• The "Electric Boogaloo" version of the classic P-38.
  • This version originally didn't have solar panels and RTGs, but over 25k electric charge isn't so bad.
    • Of course, you can only use it for so long before it's done for.


Truth be told, this version would have been a valid entry for this collection. After all, it does look like its namesake AND, as seen in the screenshots below, it works. 



  • What a beautiful day for flying, especially for the solar panels.
  • The electric plane didn't need the entire runway to take off, unlike its gas-powered brother. 
  • Like the Eve drone prototype I previously mentioned, its speed leveled off at ~120 m/s (even at 1/3 throttle) and its altitude fluctuated while remaining straight and its wings level.
    • At least the altitude change wasn't too concerning, unlike the gas-powered P-38.



  • Off-road landing test successful.



  • Off-road takeoff test successful.
  • Jeb was ordered to fly back to the KSC and was threatened with termination if he bailed out without reason again.


Craft file: https://kerbalx.com/Mars-Bound_Hokie/P-38-Lightning-ELECTRIC-BOOGALOO


So, there you have it. My replica/s for the Lockheed P-38 Lightning. Now that you know about the two variants, which one of those two would you rather take into battle? Feel free to answer in your replies below.

  • Personally, I'd go for the electric version due to superior performance alone. If the mission is taking place during the day, then I have unlimited range.
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12 hours ago, Mars-Bound Hokie said:

I was disappointed by this craft's performance

A while back I adapted a very similar looking plane with dual props, on a request for help in this forum. The final version performed very nicely for a gas-powered prop. Feel free to take any part of that build to get a performance boost for yours. I think it should be possible to get upward of 250 m/s out of it, even with the bigger wingspan yours has.


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On 10/5/2022 at 1:37 PM, swjr-swis said:

A while back I adapted a very similar looking plane with dual props, on a request for help in this forum. The final version performed very nicely for a gas-powered prop. Feel free to take any part of that build to get a performance boost for yours. I think it should be possible to get upward of 250 m/s out of it, even with the bigger wingspan yours has.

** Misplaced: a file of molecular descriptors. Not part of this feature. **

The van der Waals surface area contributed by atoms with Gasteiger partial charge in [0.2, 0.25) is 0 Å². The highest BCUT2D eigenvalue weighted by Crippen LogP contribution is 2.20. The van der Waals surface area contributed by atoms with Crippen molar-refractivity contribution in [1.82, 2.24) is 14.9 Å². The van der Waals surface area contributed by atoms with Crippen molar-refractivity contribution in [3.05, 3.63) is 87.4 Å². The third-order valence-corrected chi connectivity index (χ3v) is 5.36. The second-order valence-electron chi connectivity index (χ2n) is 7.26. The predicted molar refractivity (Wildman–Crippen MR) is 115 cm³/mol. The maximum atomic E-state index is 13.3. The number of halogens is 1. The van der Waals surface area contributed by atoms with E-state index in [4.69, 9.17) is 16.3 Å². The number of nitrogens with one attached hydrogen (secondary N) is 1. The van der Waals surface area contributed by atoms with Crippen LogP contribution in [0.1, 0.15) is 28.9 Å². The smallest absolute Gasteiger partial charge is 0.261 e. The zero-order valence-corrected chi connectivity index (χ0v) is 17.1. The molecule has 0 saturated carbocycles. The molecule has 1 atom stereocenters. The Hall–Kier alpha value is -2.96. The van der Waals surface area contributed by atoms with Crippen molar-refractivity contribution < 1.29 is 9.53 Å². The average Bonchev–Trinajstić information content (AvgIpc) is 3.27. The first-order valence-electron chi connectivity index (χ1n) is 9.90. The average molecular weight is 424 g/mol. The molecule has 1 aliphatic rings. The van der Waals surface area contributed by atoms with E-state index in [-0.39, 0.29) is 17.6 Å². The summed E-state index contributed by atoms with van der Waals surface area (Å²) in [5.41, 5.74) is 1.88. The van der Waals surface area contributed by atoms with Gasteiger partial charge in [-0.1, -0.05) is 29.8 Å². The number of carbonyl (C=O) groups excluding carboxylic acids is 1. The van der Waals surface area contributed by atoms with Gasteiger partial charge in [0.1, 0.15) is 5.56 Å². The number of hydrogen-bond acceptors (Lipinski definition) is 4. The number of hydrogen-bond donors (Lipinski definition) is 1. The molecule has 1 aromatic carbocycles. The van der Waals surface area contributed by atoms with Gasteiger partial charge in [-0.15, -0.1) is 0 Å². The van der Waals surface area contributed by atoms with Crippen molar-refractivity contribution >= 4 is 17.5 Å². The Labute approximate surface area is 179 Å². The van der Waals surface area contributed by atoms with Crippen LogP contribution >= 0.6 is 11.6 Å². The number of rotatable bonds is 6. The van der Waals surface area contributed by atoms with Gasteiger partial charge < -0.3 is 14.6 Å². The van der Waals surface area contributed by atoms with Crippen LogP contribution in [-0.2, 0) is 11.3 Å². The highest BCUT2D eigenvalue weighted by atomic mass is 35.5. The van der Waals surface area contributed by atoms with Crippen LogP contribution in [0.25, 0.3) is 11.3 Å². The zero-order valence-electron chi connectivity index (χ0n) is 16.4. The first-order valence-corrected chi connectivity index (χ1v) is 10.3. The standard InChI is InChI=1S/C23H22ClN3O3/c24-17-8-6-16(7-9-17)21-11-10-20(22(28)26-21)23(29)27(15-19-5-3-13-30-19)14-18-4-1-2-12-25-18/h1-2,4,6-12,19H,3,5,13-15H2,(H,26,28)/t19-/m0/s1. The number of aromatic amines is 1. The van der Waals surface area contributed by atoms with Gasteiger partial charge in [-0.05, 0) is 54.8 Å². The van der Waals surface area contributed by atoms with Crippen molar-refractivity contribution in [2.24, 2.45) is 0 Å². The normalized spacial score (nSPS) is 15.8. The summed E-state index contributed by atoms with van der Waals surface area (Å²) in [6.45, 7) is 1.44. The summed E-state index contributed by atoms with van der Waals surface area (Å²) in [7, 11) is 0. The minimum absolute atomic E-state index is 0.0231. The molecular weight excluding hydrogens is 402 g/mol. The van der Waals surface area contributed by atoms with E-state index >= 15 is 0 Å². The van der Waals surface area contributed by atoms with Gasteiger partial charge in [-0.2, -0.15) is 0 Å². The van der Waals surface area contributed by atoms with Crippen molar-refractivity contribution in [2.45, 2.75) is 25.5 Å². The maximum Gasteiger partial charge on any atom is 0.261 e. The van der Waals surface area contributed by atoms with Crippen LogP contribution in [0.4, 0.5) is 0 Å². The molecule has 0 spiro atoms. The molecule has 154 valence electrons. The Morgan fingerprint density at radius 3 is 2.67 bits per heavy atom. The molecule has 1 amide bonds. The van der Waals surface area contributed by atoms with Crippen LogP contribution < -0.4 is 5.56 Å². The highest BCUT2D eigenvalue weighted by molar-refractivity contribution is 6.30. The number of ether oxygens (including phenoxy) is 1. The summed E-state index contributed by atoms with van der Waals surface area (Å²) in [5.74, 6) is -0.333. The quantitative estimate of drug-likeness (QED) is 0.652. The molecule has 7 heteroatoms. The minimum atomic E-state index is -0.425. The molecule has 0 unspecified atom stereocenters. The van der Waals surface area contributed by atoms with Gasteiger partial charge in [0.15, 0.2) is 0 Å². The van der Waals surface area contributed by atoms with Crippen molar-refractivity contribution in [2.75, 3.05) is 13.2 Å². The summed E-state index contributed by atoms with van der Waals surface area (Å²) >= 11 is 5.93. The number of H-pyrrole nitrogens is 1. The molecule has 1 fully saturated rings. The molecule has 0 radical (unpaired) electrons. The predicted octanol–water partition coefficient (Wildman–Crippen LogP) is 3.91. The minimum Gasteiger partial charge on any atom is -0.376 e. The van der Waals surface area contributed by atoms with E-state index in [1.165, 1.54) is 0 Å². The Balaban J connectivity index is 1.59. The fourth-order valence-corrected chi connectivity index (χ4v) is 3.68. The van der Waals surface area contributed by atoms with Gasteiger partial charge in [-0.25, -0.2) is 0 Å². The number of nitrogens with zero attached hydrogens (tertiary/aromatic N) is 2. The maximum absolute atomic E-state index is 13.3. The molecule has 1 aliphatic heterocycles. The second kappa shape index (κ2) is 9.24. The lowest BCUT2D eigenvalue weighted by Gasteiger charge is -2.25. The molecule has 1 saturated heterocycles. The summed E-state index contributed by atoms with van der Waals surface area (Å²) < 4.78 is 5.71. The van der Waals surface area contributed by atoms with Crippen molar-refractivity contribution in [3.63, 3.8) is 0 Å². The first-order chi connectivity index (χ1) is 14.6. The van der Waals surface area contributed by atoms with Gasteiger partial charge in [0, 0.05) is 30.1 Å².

Thank you very much, @swjr-swis. I took your advise and updated the gas-powered P-38 version, tested it, and posted it on KerbalX.

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And now, for my next trick, I shall replicate the North American F-82 Twin Mustang.



  • The North American P-82/F-82 Twin Mustang on display in the SPH.
    • It had a "P" designation in its early days, then the Air Force began assigning "F" in front of fighter aircraft.
  • Due to the large difference in landing gear height, the craft was tilted with its nose(s) pitched up in the SPH.
  • Its root part is the probe core on the left fuselage (from the pilots' perspective).
    • To increase power capacity and lower the nose length difference, the right fuselage has a battery between its cockpit and motor.



  • Night flight around the KSP.
  • I decided to revert to launch and wait until late-morning to do the off-road landing test.



  • Flying around with both its ladders deployed. 
    • At least Jeb didn't jump off this time.
  • At a couple points during the test runs, this prototype was performing at (if not better than) its real-life counterpart's absolute top speed.



  • "Who says men can’t be pinup models?" (Jeb)



  • Turned around and flew toward the mountains.
  • To save fuel while maintaining altitude and velocity, I had to reduce throttle to less than 1/3 (forgot exactly where).



  • After clearing the mountain range west of the KSC, I landed in some bumpy terrain. Good thing I had the reverse thrust action group handy (although I didn't know if the real-life version had it).


WORD OF ADVICE: Pay attention to the takeoff and landing instructions on the craft page, and you'll be fine.